Reinsurance executives see struggle to boost rates
Bermuda reinsurance executives gathering for their annual get-together in Monte Carlo this weekend will be considering their response to increasingly popular alternative insurance-linked investments that are driving down prices in the industry.
Investment funds looking for higher yields in a low-interest rate environment have funnelled billions of dollars in recent years into so-called “catastrophe bonds”, which are sold by insurers to share the risk they take on for natural disasters.
“Reinsurers, whose business is to help shoulder the risks faced by insurers in exchange for part of the profit, have seen their pricing power diminish and their relevance threatened,” Reuters reported yesterday.
“The competition is blamed for pushing reinsurance prices down by more than a fifth in the lucrative market for hurricane coverage in the United States when contracts there were renewed in June and July.
“That downward pressure may spill over into other lines of business when reinsurers and their insurance company clients renew a further round of contracts on January 1, brokers said.
James Vickers, chairman of broker Willis Re International, said price pressures will lead some reinsurers to shift their attention to speciality areas like marine or aerospace insurance, while others may opt to return excess cash to shareholders if prices are too low.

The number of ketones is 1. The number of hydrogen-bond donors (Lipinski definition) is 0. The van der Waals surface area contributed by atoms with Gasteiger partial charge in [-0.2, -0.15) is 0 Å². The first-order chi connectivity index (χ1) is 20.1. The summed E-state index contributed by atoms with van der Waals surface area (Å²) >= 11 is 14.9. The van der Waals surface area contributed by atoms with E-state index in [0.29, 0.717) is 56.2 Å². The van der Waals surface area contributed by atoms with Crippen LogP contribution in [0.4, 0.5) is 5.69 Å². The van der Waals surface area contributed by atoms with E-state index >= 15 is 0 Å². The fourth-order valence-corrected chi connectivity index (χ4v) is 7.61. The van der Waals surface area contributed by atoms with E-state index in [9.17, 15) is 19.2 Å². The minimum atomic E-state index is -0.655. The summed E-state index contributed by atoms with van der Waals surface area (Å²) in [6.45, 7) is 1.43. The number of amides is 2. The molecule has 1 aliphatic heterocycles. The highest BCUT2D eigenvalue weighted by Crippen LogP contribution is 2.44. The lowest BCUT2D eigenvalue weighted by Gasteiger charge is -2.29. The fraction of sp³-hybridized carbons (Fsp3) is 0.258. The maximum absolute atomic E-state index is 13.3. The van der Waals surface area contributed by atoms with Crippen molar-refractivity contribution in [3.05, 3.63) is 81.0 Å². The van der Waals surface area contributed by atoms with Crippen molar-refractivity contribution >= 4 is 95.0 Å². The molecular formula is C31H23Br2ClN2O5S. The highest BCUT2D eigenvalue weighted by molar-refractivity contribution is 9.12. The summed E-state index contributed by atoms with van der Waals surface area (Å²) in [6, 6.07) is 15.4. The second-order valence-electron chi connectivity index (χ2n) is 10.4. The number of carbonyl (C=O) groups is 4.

The world's biggest reinsurer, Munich Re, has already said it is considering buying back its own shares.
The No. 2 player Swiss Re has said its “first priority” is growing its dividend.
Credit rating agency Standard & Poor's calculates that the reinsurance sector held $34 billion in excess capital last year.
As long as interest rates stay low, investors in alternative insurance products like catastrophe bonds look set to keep gnawing away at the profitability of traditional reinsurers.
Around $10 billion of new capital flowed into insurance-related investment structures over the last 18 months, with the total market now worth around $45 billion, Guy Carpenter estimates.
Despite the challenges, credit rating agency Moody's gave an upbeat assessment of reinsurers at a briefing in London, arguing that most firms have embraced the new environment.